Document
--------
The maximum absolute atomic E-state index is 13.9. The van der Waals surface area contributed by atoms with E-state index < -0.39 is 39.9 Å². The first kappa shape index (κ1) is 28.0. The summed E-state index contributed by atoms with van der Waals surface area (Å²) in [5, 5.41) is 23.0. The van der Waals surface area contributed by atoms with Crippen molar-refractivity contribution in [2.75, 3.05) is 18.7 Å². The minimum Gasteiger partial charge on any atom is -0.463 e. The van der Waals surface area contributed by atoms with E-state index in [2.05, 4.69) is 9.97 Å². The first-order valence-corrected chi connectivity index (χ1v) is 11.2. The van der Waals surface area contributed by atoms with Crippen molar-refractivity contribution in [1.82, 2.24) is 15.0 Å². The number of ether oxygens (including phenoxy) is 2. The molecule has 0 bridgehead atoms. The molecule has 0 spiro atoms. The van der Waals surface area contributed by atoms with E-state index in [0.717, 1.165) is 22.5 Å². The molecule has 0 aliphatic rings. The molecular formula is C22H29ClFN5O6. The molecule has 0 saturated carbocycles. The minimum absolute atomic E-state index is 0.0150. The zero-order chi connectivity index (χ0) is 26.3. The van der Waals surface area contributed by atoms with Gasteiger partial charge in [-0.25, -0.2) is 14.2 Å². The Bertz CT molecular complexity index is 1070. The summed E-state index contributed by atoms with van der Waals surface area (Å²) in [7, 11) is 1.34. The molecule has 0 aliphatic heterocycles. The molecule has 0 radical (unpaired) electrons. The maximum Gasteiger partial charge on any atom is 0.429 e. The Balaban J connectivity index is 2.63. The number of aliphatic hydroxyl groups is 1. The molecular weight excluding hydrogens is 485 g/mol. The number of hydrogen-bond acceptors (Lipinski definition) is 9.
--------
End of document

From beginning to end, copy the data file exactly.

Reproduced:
The maximum absolute atomic E-state index is 13.9. The van der Waals surface area contributed by atoms with E-state index < -0.39 is 39.9 Å². The first kappa shape index (κ1) is 28.0. The summed E-state index contributed by atoms with van der Waals surface area (Å²) in [5, 5.41) is 23.0. The van der Waals surface area contributed by atoms with Crippen molar-refractivity contribution in [2.75, 3.05) is 18.7 Å². The minimum Gasteiger partial charge on any atom is -0.463 e. The van der Waals surface area contributed by atoms with E-state index in [2.05, 4.69) is 9.97 Å². The first-order valence-corrected chi connectivity index (χ1v) is 11.2. The van der Waals surface area contributed by atoms with Crippen molar-refractivity contribution in [1.82, 2.24) is 15.0 Å². The number of ether oxygens (including phenoxy) is 2. The molecule has 0 bridgehead atoms. The molecule has 0 spiro atoms. The van der Waals surface area contributed by atoms with E-state index in [0.717, 1.165) is 22.5 Å². The molecule has 0 aliphatic rings. The molecular formula is C22H29ClFN5O6. The molecule has 0 saturated carbocycles. The minimum absolute atomic E-state index is 0.0150. The zero-order chi connectivity index (χ0) is 26.3. The van der Waals surface area contributed by atoms with Gasteiger partial charge in [-0.25, -0.2) is 14.2 Å². The Bertz CT molecular complexity index is 1070. The summed E-state index contributed by atoms with van der Waals surface area (Å²) in [7, 11) is 1.34. The molecule has 0 aliphatic heterocycles. The molecule has 0 radical (unpaired) electrons. The maximum Gasteiger partial charge on any atom is 0.429 e. The Balaban J connectivity index is 2.63. The number of aliphatic hydroxyl groups is 1. The molecular weight excluding hydrogens is 485 g/mol. The number of hydrogen-bond acceptors (Lipinski definition) is 9.